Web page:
Jean-Stéphan Clark, Teacher in Paramedic program, Communication 911 program and Pre-Service Firefighter Education and training at college La Cité.

I am also the creator, author and instigator of the Mega Disaster scene simulation that took place on November 18th, 2016, at the college La Cité.



About Benoit Jolicoeur
ACP
Ottawa Paramedic Service

Ben is an A/Superintendent currently assigned to Special Operations and has been a Paramedic for 18 years in Ottawa. He has served on multiple specialty units including the Paramedic Bike Unit and Paramedic Support Unit. Ben is an 11 year member of the Paramedic Tactical Unit where he serves as a unit lead and is involved in Special Operations competency maintenance including the pre-selection, selection and intake of new members. Ben has had multiple deployments with municipal, provincial and federal partners, fulfilling many roles. His most dynamic activation to date was assuming tactical command within Parliament Hill during the October 22nd terrorist attack where he led paramedic tactical assets, internal CCP and was integral to the unified command structure.


Concurrent Session 202

Wilderness Response and Care

Time: 1315 - 1500
Location: Shakers
Speaker(s): Michael Nolan, Renfrew Paramedic Service Remote Access and Treatment Team
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About This Session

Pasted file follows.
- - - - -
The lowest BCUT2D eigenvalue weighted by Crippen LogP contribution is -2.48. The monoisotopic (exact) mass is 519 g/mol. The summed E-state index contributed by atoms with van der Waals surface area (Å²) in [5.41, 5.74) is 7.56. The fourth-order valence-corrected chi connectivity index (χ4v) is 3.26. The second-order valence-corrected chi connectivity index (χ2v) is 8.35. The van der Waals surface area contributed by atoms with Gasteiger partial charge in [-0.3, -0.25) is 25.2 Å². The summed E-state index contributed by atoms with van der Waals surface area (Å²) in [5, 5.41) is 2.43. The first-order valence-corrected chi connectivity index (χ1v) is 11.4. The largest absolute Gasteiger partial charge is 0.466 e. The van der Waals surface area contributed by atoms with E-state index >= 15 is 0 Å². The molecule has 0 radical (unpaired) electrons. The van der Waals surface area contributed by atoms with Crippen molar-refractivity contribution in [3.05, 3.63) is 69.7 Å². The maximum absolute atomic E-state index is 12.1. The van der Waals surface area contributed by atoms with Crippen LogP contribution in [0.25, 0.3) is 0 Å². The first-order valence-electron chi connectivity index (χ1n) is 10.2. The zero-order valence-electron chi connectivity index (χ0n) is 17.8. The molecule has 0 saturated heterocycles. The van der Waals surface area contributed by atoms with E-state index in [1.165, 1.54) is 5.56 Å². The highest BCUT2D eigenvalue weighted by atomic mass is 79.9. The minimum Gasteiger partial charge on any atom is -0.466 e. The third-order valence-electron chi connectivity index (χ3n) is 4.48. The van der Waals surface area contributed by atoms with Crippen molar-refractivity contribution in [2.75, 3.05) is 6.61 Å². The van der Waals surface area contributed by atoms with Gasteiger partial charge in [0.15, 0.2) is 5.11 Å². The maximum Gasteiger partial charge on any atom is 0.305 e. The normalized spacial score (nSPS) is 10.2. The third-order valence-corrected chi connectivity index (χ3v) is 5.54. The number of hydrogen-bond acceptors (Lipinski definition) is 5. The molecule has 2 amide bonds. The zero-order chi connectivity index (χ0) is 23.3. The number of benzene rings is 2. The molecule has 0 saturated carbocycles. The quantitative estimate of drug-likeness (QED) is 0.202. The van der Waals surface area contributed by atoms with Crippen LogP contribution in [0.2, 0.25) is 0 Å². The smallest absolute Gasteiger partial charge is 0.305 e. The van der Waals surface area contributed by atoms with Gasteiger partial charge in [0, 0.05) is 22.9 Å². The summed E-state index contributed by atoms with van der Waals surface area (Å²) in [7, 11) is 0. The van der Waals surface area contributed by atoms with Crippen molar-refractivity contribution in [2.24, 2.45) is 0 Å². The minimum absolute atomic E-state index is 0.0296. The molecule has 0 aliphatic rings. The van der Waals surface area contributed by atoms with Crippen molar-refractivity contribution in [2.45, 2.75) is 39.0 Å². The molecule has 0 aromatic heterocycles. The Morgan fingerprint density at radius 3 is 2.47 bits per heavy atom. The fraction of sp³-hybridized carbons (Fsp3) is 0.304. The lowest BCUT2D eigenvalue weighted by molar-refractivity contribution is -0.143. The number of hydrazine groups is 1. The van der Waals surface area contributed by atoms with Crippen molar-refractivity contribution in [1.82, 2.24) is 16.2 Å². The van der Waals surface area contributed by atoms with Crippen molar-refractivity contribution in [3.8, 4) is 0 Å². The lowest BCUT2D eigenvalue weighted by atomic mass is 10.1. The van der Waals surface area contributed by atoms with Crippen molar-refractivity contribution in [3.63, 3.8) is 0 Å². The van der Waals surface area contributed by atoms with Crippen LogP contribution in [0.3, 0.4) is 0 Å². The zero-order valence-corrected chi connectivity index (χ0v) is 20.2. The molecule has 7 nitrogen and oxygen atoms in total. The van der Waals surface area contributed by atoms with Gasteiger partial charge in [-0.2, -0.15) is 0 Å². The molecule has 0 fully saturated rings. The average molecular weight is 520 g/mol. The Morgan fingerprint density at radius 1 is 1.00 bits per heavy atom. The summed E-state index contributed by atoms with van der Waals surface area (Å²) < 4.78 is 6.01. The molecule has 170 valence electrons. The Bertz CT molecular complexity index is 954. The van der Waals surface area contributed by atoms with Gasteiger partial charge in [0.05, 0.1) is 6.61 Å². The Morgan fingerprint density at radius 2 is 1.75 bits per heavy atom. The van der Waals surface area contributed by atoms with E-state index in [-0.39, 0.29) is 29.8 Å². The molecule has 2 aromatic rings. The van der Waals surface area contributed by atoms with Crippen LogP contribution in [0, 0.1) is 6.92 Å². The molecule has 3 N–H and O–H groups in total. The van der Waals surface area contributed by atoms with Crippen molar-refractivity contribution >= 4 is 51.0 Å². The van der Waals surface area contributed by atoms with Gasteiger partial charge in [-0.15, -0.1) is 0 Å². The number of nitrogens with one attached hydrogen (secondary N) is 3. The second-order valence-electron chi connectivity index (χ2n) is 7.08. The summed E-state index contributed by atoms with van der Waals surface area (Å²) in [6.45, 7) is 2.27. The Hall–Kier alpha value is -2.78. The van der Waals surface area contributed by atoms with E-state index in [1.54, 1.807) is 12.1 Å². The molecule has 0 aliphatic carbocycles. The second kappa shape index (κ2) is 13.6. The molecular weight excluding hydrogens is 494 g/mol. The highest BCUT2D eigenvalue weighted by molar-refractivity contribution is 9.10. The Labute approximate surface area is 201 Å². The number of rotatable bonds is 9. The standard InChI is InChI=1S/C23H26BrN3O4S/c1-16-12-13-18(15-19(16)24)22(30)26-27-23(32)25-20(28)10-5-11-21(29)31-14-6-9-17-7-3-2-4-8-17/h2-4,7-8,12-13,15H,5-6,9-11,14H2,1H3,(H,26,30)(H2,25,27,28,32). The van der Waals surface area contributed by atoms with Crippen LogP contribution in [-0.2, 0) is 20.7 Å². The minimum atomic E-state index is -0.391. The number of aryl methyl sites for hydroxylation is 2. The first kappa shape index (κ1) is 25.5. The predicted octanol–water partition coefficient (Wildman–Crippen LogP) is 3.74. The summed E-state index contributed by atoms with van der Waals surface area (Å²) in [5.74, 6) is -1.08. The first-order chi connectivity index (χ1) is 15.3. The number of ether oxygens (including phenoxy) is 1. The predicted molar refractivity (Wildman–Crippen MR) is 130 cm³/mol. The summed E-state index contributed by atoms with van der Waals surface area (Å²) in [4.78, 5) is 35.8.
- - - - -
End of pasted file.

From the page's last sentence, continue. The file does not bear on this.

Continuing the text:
The County of Renfrew stretches from the national capital region of Ottawa to the west, along the shores of the beautiful Ottawa River to the northern tip of historic Algonquin Park. The County of Renfrew is the largest county in Ontario with over 900 pristine lakes and four major rivers. The County encompasses 17 municipalities and has an area of 7,645.68 sq. kilometers. It is estimated that the primary response territory area is in excess of 15,000 sq Kilometers.

The unique rural layout of the County of Renfrew attracts a large variety of outdoor enthusiasts to both live and visit our area and participate in a multitude of different activities at all different times of the year. Each season is unique and offers many different activities which leads to different treatment considerations. After many years of struggling to safely extricate patients, the County of Renfrew developed a team of specialized, highly trained and skilled paramedics. Through the need to adjust the way we respond to these remote and often critical calls, we have been able to create a cutting edge program which has been highly beneficial to large number of patients requiring specialized treatment and extrication.

In this session we will discuss and introduce you to some of the equipment and operations of the Special Paramedic Operations Team. We often work together with a variety of allied agencies which often also includes industry specific specialists.


About Michael Nolan
Chief, Paramedic Service & Director, Emergency Services, County of Renfrew